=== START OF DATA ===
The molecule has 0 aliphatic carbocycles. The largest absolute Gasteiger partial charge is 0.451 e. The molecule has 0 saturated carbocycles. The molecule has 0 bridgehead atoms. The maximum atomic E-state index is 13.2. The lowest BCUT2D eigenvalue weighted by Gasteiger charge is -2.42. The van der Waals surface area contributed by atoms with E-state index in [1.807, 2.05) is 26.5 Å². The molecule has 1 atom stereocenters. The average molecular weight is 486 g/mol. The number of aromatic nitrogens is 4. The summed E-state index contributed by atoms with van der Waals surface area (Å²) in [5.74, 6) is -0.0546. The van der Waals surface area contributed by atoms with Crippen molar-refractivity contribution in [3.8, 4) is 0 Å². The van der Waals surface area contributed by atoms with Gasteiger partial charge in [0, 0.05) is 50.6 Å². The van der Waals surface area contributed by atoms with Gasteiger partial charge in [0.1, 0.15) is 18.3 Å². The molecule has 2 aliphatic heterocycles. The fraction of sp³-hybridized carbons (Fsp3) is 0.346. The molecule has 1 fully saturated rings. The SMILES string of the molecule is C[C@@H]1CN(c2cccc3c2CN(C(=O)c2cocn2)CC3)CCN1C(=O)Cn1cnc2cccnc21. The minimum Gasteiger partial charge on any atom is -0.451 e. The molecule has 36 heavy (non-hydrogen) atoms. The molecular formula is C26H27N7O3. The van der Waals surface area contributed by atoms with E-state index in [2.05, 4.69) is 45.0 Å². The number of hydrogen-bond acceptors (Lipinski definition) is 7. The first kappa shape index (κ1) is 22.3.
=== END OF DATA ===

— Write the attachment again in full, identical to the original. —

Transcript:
The molecule has 0 aliphatic carbocycles. The largest absolute Gasteiger partial charge is 0.451 e. The molecule has 0 saturated carbocycles. The molecule has 0 bridgehead atoms. The maximum atomic E-state index is 13.2. The lowest BCUT2D eigenvalue weighted by Gasteiger charge is -2.42. The van der Waals surface area contributed by atoms with E-state index in [1.807, 2.05) is 26.5 Å². The molecule has 1 atom stereocenters. The average molecular weight is 486 g/mol. The number of aromatic nitrogens is 4. The summed E-state index contributed by atoms with van der Waals surface area (Å²) in [5.74, 6) is -0.0546. The van der Waals surface area contributed by atoms with Crippen molar-refractivity contribution in [3.8, 4) is 0 Å². The van der Waals surface area contributed by atoms with Gasteiger partial charge in [0, 0.05) is 50.6 Å². The van der Waals surface area contributed by atoms with Gasteiger partial charge in [0.1, 0.15) is 18.3 Å². The molecule has 2 aliphatic heterocycles. The fraction of sp³-hybridized carbons (Fsp3) is 0.346. The molecule has 1 fully saturated rings. The SMILES string of the molecule is C[C@@H]1CN(c2cccc3c2CN(C(=O)c2cocn2)CC3)CCN1C(=O)Cn1cnc2cccnc21. The minimum Gasteiger partial charge on any atom is -0.451 e. The molecule has 36 heavy (non-hydrogen) atoms. The molecular formula is C26H27N7O3. The van der Waals surface area contributed by atoms with E-state index in [2.05, 4.69) is 45.0 Å². The number of hydrogen-bond acceptors (Lipinski definition) is 7. The first kappa shape index (κ1) is 22.3.